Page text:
Review: BUNNY

by Lynn on March 1, 2018

in The Passionate Playgoer


Maev Beaty
Photo: Cylla von Tiedemann

At the Tarragon Theatre, Mainspace, Toronto, Ont.

Written by Hannah Moscovitch

Directed by Sarah Garton Stanley

Set and costumes by Michael Gianfrancesco

Lighting by Nick Andison

Composer and sound designer, Alexander MacSween

Cast: Gabriella Albino

Maev Beaty

Rachel Cairns

Matthew Edison

Cyrus Lane

Jesse LaVercombe

Tony Ofori

Hannah Moscovitch has written a layered, complex play about obsessive sex, yearning, hiding your true self, friendship and acceptance. Maev Beaty glows as Bunny.

 The Story.  Sorrel was a geeky kid who grew up with two hippy parents. Supper-time banter involved esoteric philosophizing. She wore dowdy clothes. She was a whip smart in school and had no friends. None. Then at seventeen something happened—she blossomed into a beautiful woman that attracted all the men. She counted all the times she kissed a man. It was a badge of honour for her. Then she got a boyfriend and had sex and her life burst open. The intoxication of sex and the men who could supply it  left her dizzy with longing. Often it was attraction or sex or both with the wrong men; a married university professor, a young friend of the daughter of a friend. Once it was the brother of a friend whom she married.

Sorrel accidentally meets a woman, a single parent named Maggie, who becomes perhaps her one true friend. Sorrel is as close to Maggie as she has ever been to another person without there being sex. That friendship is tested late in the play.

Maggie is the one who gives Sorrel her nickname of “Bunny” because she says that Sorrel looked as afraid as a bunny does. It’s a prophetic comment.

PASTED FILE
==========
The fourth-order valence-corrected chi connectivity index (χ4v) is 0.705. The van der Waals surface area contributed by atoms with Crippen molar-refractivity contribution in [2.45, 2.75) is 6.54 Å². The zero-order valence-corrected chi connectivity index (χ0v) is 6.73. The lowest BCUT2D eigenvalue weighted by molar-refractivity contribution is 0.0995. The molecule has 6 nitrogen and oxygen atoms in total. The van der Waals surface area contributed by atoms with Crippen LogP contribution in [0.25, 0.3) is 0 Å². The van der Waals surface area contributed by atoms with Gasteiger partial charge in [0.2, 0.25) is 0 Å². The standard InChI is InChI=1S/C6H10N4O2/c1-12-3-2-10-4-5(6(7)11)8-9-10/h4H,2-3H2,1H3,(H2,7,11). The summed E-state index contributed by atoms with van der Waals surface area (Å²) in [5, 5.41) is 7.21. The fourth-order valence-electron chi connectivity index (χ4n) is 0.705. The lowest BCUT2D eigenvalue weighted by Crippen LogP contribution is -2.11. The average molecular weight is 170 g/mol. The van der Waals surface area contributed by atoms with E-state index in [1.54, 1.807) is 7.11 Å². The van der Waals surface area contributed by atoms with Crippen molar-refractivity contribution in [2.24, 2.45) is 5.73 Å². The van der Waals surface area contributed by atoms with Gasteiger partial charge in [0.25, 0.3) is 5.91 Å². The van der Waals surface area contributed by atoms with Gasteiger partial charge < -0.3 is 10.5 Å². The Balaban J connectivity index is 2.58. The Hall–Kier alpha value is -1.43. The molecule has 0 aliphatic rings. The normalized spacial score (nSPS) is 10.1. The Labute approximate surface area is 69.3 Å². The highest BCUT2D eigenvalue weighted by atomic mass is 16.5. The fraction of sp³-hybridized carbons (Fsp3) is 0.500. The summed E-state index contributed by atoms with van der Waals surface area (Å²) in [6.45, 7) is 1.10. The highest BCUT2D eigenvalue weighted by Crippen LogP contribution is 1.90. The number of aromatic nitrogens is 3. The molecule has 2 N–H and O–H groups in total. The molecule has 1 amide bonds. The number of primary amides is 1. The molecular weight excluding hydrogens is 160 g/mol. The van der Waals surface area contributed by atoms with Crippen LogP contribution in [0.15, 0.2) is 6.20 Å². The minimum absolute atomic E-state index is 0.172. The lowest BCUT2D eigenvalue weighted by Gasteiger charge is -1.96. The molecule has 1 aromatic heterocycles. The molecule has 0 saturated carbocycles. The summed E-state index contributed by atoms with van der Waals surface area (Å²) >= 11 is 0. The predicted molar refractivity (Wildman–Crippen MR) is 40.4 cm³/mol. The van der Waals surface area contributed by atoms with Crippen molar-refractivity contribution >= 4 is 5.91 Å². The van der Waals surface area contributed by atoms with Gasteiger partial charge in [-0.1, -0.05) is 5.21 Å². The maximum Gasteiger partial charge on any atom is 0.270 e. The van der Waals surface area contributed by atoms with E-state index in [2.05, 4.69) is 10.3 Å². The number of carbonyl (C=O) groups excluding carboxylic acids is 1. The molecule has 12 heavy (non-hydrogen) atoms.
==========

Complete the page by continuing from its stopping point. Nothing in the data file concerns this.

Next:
The Production. Bunny’s world premier production was at the Stratford Festival in 2016. As with the Stratford production a few people are repeating their splendid work in the Tarragon Theatre production:  Sarah Garton Stanley directs, Michael Gianfrancesco designs the set and costumes, Alexander MacSween is the composer and sound designer, Maev Beaty plays Sorrel (Bunny), and Cyrus Lane plays the Professor.

Most of the action takes place within a large white circle on the floor of the stage. Sorrel is almost always inside the circle, perhaps it symbolizes her enclosed world. When Sorrel (Maev Beaty) addresses the audience she stands downstage, on the edge of the circle and addresses us in the third person. Referring to herself in the third person suggests a distance Sorrel is establishing between herself and what? Don’t know, but it adds a sadness that I think is right for this character, so consumed with guilt and desire.

At first she is dressed in a dowdy dress and sweater over it. All the men in Sorrel’s life over the course of the play diligently put on the sweater and then stand behind and beside her, all hands smoothing the collar, doing up the buttons, smoothing the sweater. One feels uncomfortable watching this, yet it’s also funny to watch, which is the point. The times certainly has changed our perceptions.